As the CFO or Director of Finance, cash should be the most basic and regularly reported balance to your stakeholders—arming them to make decisions for change, or to stay the course. And, about cash, what do you know? Specifically, collections, and cash burn? Live broadcast of these metrics gives stakeholders the ability to assess both short-term financial health (position of liquidity), and your ability to meet long-term needs (position of solvency).
We start with these definitions of collections and burn, and include other measures of cash to reliably check our figures. Reporting all of these, each period, will help cash stick in the mind of stakeholders.
- Cash (beginning and ending period)—All sources, unreserved, and readily available.
- Cash collections—All cash inflows provided by operations.
- Cash burn—All cash for meeting operating, investing, and financing needs (other than cash received/used for debt or equity financing).
- Net operating cash—A more narrow measure of net cash inflow or outflow (a check figure for our purposes, as seen on your statement of cash flow).
Statements of cash flow provide net operating cash, and other cash flows from financing and investing activities, but they fail to provide separate measures of collections and burn; cash metrics that make it easier for management to gauge if the company is meeting, or exceeding, its weekly or monthly nut.
How to calculate cash collections and cash burn
To calculate cash collections, we recommend using a series of general ledger account balances (both increases and decreases for the period). Then, we’ll back into cash burn. We’ve found that other methods of calculation, including simply filtering on decreases to accounts receivable as a proxy of collections is flawed due to events like reversals (unapplying receipts to outstanding receivables).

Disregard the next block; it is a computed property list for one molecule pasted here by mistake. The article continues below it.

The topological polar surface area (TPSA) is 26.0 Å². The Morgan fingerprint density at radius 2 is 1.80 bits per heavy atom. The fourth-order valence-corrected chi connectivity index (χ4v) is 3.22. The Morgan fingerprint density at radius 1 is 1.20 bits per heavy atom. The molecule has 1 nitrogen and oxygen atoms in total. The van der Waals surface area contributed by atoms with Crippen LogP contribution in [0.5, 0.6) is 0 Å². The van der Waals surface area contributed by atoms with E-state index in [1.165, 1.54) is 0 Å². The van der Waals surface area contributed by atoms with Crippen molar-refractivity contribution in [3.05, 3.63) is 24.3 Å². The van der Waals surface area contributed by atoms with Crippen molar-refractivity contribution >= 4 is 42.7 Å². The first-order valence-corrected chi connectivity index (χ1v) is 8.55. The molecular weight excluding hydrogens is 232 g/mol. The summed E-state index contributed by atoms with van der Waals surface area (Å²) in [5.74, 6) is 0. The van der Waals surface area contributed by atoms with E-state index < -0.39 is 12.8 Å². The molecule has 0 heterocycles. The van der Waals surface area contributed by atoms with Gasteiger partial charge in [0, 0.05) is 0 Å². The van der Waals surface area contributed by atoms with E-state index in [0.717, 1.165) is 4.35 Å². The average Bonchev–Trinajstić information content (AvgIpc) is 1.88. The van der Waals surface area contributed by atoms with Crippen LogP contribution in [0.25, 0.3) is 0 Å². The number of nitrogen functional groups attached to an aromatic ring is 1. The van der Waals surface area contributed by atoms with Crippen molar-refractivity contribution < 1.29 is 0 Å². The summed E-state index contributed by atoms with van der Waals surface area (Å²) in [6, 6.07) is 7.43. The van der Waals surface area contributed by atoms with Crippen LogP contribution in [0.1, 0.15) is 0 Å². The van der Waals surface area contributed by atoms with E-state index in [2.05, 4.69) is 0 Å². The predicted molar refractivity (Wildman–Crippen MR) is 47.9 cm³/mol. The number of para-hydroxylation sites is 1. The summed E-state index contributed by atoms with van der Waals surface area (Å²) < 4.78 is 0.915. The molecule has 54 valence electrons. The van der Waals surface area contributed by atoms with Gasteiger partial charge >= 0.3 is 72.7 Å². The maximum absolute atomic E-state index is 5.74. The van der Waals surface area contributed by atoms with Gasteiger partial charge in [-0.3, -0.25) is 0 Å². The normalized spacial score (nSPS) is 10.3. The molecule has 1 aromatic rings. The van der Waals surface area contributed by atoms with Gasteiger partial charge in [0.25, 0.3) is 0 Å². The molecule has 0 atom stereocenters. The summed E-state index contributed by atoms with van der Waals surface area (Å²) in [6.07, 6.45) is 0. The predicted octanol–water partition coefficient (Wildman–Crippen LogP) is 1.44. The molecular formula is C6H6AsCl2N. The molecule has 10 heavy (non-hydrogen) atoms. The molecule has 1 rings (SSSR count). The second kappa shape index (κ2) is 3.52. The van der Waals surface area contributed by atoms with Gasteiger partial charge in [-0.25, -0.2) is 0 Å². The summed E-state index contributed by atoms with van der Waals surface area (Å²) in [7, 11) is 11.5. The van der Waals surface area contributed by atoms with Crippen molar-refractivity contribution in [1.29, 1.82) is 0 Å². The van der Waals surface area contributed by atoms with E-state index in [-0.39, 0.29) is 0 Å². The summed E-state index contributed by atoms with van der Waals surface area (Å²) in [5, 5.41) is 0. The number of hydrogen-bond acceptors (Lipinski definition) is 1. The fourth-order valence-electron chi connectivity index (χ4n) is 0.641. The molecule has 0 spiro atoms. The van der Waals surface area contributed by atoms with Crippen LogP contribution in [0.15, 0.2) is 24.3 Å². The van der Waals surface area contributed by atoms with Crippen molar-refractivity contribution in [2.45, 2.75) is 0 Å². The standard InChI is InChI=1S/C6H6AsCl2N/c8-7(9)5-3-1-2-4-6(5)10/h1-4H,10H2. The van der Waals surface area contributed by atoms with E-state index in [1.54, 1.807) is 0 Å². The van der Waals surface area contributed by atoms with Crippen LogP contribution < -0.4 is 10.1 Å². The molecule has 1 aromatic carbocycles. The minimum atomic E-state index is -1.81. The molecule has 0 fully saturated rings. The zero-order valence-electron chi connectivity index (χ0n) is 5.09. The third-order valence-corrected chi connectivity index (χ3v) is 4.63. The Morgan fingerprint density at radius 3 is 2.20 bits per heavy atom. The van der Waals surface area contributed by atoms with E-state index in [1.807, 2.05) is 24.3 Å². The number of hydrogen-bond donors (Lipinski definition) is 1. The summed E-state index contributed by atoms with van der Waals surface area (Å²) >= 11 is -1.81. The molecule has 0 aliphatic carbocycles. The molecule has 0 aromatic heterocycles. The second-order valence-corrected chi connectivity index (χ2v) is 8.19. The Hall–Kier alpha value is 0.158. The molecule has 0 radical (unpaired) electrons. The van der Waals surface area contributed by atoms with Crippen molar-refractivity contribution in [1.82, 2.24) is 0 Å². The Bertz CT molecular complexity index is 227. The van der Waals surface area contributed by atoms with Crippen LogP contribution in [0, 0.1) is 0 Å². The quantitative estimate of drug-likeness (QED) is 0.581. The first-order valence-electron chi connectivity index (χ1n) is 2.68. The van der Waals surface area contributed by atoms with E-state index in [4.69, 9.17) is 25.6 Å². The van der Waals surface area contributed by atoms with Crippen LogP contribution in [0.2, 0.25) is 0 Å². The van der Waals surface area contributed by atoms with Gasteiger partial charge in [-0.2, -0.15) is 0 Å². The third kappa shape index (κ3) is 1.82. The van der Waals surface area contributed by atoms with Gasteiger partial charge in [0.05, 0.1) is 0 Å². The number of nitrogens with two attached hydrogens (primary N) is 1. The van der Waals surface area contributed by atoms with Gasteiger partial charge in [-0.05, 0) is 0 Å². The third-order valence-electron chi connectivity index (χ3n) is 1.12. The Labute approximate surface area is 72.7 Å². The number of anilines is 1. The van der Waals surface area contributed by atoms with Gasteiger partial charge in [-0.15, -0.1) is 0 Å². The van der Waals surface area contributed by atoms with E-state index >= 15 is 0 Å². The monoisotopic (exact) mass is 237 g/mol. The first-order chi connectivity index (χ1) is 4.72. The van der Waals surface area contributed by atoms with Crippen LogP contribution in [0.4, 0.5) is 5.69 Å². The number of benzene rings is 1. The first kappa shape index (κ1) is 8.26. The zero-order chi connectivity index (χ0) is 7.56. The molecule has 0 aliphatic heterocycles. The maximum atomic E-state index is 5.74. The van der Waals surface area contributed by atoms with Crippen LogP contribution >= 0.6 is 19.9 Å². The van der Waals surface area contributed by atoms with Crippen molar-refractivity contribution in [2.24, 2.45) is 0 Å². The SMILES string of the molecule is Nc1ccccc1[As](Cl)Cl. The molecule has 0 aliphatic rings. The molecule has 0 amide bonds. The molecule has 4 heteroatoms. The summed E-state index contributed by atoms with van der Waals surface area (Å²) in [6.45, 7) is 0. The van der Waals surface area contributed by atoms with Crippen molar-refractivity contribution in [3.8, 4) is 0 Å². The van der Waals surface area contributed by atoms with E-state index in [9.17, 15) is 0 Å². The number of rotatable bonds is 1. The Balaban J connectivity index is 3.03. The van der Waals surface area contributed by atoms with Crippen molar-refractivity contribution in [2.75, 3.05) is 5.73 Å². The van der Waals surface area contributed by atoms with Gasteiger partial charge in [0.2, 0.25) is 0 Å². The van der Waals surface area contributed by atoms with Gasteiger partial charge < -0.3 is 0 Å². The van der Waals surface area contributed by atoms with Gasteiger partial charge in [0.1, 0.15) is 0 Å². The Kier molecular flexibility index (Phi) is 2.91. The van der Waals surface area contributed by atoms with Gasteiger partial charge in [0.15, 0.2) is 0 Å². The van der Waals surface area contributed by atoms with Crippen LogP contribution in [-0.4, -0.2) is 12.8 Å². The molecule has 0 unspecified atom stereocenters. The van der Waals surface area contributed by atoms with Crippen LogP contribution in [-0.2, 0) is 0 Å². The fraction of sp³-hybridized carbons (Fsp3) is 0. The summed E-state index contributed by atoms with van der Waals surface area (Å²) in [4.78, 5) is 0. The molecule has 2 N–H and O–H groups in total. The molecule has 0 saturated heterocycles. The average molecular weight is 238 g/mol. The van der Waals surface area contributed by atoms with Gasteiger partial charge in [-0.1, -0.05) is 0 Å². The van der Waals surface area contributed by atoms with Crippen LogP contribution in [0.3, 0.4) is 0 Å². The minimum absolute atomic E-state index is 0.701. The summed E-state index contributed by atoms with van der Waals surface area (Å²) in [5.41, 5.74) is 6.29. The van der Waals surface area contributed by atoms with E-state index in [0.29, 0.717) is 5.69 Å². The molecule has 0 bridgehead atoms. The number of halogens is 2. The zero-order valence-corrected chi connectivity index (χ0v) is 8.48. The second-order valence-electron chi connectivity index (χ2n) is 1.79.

Likewise, other liability accounts like deposits and/or unearned revenue must be taken into account and sometimes don’t post to the customer ledger in the same way. By keeping the calculation at the highest level of the system—the general ledger—and accounting for both increases and decreases, we ensure capturing all net activity. Note: cash burn excludes sources and repayments from debt and/or equity to reflect only cash used for operations, investing, and payment of dividends and/or interest. Amounts from the statement of cash flow can later be used to check the calculations and determine if our net cash inflow (outflow) is correct. We start with these summary calculations:
Having established the account balances we use to derive collections and sources (repayments) of financing, we move to a proof:
Creating checks as seen above will help to build confidence in your numbers and ensure that you haven’t missed including GL accounts that are required for determining cash collections and cash burn. We recommend building-up to depending on the numbers as displayed on a dashboard (see below).
How to systematize your calculations
For the exercise to be relevant, cash metrics should be viewed from the top reporting layer of your ERP or enterprise accounting software system, ideally from a financial dashboard. Only here can common cash metrics be visualized expediently, and without error or requirement to “refresh.” Keep the numbers rolling with trailing period reference, and in the context of other scorecard amounts to provide references to sources and uses of cash. Cloud financial management systems provide the best option for live metrics reporting, as the dynamic nature of the system, and their underlying capabilities to perform calculations are fit for the task. Here’s a snapshot of how to capture live cash metrics on a dashboard:
What do I do with it?
As you bring cash metrics live and ensure your executives get default navigation to dashboards for their review, they will begin to formulate an understanding of your ongoing financial position and results. In summary, keep stakeholders up on collections and burn over related periods so that short and long-term changes can be made. And, keep the numbers rolling. From here, further detail and changes to operations, investing, and financing can be made.
A version of this post originally appeared on the The NDH Group, Ltd. blog here.